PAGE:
Another trust project, directly across Lincoln’s lawn, has found a way to coexist with air conditioning. In 2004, the cottage staff called in the trust to work on a 1905 building that had formerly housed the offices for the Soldiers’ Home. The goal was to make it a visitor center for the cottage, as well as to hold the staff.

As it was a less-historic building and would be a main gathering place for tourists, comfort and aesthetics became priorities. But the trust also found that the building’s original design made it a ripe candidate for the trust’s first-ever LEED project, Campagna said.

A broad central room, called an atrium, featured high windows that could be opened to release hot air. With so much light coming in through the ceiling, there was significantly less need for electrical lights. Transoms, smaller windows between rooms, offered people another way to get cross-ventilation.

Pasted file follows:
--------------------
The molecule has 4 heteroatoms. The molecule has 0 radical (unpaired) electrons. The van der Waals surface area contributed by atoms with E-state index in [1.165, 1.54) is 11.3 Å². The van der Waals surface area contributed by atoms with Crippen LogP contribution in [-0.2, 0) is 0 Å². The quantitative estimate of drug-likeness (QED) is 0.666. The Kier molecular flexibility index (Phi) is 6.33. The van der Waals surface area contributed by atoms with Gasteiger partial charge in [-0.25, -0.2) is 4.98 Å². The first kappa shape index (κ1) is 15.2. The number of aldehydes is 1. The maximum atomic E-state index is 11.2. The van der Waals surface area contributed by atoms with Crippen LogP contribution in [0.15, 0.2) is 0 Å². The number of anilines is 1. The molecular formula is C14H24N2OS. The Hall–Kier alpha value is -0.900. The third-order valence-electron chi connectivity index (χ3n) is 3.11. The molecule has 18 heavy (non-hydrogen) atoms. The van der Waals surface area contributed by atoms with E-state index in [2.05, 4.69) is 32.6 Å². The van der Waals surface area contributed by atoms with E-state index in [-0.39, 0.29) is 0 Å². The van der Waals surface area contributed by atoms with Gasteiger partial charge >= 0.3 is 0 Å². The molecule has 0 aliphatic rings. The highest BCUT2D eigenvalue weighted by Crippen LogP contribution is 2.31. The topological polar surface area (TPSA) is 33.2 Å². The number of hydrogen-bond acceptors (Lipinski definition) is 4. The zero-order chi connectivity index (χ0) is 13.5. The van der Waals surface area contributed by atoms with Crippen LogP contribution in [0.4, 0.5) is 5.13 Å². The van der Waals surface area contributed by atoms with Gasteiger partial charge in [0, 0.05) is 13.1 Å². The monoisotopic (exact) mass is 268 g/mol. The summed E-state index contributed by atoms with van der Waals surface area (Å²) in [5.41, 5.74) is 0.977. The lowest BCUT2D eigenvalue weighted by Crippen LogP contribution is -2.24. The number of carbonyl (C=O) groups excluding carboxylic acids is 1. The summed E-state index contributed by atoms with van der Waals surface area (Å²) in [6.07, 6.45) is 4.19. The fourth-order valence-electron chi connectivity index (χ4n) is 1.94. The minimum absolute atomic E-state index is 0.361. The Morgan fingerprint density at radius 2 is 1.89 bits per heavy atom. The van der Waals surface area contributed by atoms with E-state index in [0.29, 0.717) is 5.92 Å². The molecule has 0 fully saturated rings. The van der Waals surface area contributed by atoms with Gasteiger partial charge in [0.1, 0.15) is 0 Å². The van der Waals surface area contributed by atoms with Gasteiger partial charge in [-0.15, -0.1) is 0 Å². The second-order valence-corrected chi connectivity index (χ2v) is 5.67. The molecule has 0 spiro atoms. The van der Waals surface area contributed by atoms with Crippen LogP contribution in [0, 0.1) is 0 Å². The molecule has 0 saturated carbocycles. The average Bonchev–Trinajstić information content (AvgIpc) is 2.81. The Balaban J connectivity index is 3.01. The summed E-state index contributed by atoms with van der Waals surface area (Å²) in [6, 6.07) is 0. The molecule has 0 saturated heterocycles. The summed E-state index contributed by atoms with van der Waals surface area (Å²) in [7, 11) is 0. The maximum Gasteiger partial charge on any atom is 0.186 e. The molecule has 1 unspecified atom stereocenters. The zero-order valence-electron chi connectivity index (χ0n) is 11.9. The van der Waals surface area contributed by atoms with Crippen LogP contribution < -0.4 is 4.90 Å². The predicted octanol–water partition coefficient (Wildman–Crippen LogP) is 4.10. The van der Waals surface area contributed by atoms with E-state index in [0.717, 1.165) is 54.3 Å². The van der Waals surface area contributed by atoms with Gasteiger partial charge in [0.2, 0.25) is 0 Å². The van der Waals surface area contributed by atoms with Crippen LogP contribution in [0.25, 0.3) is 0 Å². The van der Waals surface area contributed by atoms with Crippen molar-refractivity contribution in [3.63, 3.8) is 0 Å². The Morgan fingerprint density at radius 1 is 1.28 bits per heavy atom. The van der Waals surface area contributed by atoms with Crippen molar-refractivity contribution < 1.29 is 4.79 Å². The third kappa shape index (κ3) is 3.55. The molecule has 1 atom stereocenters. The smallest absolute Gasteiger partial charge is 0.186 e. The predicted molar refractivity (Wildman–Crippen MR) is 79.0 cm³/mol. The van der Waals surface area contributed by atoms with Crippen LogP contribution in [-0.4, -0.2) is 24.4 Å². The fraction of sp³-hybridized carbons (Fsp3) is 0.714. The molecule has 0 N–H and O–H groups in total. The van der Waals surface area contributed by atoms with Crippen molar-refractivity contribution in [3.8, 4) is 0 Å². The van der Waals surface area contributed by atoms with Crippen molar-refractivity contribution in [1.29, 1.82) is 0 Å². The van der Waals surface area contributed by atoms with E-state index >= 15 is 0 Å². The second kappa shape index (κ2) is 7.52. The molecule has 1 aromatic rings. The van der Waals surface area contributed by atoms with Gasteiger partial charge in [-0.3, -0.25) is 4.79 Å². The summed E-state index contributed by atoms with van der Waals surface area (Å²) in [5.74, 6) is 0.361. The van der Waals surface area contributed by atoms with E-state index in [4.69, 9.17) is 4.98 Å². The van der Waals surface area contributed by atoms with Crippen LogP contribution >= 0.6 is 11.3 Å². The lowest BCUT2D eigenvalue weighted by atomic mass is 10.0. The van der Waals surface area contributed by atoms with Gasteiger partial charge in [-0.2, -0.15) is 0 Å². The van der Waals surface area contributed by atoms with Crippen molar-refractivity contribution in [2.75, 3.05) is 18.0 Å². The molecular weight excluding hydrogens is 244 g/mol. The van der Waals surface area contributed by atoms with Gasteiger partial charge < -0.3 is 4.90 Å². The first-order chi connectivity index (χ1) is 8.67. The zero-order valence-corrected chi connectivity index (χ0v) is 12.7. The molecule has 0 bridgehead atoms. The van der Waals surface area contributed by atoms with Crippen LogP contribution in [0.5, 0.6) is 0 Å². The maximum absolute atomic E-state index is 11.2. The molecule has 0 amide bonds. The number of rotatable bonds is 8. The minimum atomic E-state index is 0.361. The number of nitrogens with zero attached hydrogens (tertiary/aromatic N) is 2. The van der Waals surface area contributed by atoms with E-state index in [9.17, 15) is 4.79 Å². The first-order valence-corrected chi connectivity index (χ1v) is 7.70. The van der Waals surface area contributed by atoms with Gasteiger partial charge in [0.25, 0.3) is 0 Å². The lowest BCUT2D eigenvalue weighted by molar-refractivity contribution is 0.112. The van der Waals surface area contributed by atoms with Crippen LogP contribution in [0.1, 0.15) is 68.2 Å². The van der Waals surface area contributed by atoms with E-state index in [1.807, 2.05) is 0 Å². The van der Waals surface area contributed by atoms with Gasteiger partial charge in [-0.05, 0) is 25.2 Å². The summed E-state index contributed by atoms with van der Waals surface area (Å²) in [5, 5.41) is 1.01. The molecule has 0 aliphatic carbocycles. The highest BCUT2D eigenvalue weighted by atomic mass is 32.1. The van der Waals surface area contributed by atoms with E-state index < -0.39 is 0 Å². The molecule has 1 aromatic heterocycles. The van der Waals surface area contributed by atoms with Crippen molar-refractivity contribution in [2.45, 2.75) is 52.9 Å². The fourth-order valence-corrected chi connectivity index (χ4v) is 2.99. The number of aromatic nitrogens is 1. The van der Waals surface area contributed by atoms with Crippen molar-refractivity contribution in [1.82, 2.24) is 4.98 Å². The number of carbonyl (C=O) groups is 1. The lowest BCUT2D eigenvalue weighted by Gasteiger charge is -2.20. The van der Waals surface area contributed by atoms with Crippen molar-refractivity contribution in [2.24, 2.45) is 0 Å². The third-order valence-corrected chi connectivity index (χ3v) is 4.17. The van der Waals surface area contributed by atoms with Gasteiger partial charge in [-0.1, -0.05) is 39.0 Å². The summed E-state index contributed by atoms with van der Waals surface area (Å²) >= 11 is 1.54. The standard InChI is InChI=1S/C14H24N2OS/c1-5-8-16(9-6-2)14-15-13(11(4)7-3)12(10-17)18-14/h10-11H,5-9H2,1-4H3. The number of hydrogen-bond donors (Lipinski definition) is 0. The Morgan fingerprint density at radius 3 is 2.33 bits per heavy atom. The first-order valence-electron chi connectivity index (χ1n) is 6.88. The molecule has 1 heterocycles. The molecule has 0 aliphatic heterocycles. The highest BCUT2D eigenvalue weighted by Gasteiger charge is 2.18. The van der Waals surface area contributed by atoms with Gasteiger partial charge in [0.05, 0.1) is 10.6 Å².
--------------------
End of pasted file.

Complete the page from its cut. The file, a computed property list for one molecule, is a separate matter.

The building would be outfitted with modern air conditioning and plumbing, including individual thermostats for the offices and low-flow toilets. But en route to the project’s LEED Gold label, practically nothing was replaced. Walls, doors and windows were left standing. Fully 98 percent of the building’s major features were left intact.

As some advocates have said, the greenest building is the one that’s already built.

“We were just really lucky with a really sound building with great bones,” Campagna, who directed the renovation, said. “When they built this building, they realized what the climate and weather was like in Washington, realized how hot and humid it was … basically, everything could be restored.”